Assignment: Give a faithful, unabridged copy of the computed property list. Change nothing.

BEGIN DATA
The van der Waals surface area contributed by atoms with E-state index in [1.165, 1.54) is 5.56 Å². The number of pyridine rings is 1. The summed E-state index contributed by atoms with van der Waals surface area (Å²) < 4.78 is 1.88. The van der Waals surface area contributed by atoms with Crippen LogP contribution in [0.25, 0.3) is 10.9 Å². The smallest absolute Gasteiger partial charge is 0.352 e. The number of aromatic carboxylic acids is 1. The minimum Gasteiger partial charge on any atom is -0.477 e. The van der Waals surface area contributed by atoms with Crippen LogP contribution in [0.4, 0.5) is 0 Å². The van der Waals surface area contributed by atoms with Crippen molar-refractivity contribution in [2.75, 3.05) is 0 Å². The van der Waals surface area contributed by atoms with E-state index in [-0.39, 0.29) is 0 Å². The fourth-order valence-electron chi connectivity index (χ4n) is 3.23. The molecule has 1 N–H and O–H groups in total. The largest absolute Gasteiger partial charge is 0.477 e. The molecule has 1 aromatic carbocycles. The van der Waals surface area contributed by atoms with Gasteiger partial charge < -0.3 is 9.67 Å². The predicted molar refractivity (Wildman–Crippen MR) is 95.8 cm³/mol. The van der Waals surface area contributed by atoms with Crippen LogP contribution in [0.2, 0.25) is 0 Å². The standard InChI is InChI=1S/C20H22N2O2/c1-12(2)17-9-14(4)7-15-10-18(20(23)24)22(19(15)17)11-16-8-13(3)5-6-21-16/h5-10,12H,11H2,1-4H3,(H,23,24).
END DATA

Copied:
The van der Waals surface area contributed by atoms with E-state index in [1.165, 1.54) is 5.56 Å². The number of pyridine rings is 1. The summed E-state index contributed by atoms with van der Waals surface area (Å²) < 4.78 is 1.88. The van der Waals surface area contributed by atoms with Crippen LogP contribution in [0.25, 0.3) is 10.9 Å². The smallest absolute Gasteiger partial charge is 0.352 e. The number of aromatic carboxylic acids is 1. The minimum Gasteiger partial charge on any atom is -0.477 e. The van der Waals surface area contributed by atoms with Crippen LogP contribution in [0.4, 0.5) is 0 Å². The van der Waals surface area contributed by atoms with Crippen molar-refractivity contribution in [2.75, 3.05) is 0 Å². The van der Waals surface area contributed by atoms with E-state index in [-0.39, 0.29) is 0 Å². The fourth-order valence-electron chi connectivity index (χ4n) is 3.23. The molecule has 1 N–H and O–H groups in total. The largest absolute Gasteiger partial charge is 0.477 e. The molecule has 1 aromatic carbocycles. The van der Waals surface area contributed by atoms with Gasteiger partial charge < -0.3 is 9.67 Å². The predicted molar refractivity (Wildman–Crippen MR) is 95.8 cm³/mol. The van der Waals surface area contributed by atoms with Crippen LogP contribution in [0.2, 0.25) is 0 Å². The standard InChI is InChI=1S/C20H22N2O2/c1-12(2)17-9-14(4)7-15-10-18(20(23)24)22(19(15)17)11-16-8-13(3)5-6-21-16/h5-10,12H,11H2,1-4H3,(H,23,24).